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UCI demands ProTour riders' signatures on anti-doping agreement for Tour participation

Susan Westemeyer
June 19, 2007, 1:00 BST,
April 22, 2009, 20:04 BST
Cycling News Flash, June 19, 2007
UCI President Pat McQuaid speaks

UCI President Pat McQuaid speaks

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By Susan Westemeyer The UCI has introduced a new anti-doping charter, it announced today in Geneva....

By Susan Westemeyer

The UCI has introduced a new anti-doping charter, it announced today in Geneva. Under it, all 600 ProTour riders must sign a statement before the Tour de France in which they agree to pay a year's salary if they are found to have used illegal doping products, in addition to the usual suspension they would face.

The announcement was made after the International Cycling Union (UCI) meeting, in Geneva, with the ProTour team managers and team doctors. UCI President Pat McQuaid said that any rider who refused to sign would not be allowed to ride in the three-week French race.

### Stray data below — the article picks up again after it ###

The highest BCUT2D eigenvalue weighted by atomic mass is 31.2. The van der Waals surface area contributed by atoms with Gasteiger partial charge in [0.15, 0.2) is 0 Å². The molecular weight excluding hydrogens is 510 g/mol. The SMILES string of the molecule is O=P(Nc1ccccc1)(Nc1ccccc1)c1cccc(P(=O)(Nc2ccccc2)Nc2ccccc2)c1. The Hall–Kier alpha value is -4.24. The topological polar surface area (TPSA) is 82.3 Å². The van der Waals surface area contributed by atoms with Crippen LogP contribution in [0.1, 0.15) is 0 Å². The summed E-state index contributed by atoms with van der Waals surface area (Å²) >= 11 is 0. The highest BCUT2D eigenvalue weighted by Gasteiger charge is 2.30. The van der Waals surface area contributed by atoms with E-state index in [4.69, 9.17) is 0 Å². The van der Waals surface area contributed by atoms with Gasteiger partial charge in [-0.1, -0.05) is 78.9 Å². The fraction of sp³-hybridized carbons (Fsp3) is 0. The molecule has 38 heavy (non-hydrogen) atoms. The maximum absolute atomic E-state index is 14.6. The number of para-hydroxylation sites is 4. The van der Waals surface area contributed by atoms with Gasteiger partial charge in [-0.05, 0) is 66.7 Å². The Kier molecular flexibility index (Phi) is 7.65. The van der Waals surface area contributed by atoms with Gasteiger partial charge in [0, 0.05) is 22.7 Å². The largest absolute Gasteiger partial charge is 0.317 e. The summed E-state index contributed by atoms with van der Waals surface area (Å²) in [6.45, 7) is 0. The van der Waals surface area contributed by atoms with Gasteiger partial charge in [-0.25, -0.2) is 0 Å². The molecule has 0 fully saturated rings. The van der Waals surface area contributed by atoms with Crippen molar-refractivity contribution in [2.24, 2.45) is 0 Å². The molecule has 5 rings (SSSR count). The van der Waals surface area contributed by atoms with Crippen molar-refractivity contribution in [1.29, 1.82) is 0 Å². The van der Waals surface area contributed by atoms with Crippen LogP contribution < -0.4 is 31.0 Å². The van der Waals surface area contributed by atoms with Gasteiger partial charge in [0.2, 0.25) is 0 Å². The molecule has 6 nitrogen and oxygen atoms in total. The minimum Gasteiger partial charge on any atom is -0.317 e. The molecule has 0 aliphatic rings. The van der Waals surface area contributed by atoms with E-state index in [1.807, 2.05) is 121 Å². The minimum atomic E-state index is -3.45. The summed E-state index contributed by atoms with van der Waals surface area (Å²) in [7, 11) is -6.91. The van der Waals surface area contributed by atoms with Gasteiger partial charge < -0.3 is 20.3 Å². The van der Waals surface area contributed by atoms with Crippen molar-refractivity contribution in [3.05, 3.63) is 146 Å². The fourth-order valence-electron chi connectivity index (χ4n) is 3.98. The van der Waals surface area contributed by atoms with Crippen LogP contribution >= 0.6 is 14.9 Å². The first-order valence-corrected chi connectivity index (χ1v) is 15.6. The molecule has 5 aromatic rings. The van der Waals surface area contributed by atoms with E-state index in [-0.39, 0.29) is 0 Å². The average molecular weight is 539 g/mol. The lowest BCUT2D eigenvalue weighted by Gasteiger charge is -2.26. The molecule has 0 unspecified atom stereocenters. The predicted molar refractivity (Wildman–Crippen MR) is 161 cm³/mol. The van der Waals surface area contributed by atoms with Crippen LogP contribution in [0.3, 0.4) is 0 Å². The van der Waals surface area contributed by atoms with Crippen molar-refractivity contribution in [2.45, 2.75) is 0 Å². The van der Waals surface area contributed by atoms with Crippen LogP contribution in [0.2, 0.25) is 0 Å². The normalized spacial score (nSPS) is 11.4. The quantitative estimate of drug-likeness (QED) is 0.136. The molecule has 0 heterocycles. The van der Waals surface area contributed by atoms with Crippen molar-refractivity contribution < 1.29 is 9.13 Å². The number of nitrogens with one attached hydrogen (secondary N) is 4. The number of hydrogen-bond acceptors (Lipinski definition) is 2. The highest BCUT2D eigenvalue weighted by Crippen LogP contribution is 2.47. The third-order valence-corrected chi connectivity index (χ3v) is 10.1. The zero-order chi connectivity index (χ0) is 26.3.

T-Mobile's Mark Cavendish and Française Des Jeux's Sandy Casar were on hand at the meeting to be the first to sign their statements. "It's cool to be clean," said the British rider on

"I swear to my team, my colleagues, the UCI, the cycling world and the public that I have not cheated, have not been involved in the Fuentes case or in any other doping case," read the statement that must be signed. "I declare myself ready to give a DNA sample to the Spanish judicial system so that it can be compared to the blood bags taken in the Operación Puerto."

"With this new anti-doping charter, we want to further intensify the fight against doping," McQuaid commented. "The UCI cannot accept that an individual or organization damages our sport."

While the riders are not legally obligated to sign, the UCI will publish a list on its website of those riders who do or do not sign. Riders who sign and are then found guilty on doping charges will face a minimum two-year suspension. They would also be required to pay one years' salary as a fine, with the money being used to fight doping.

More news to follow.

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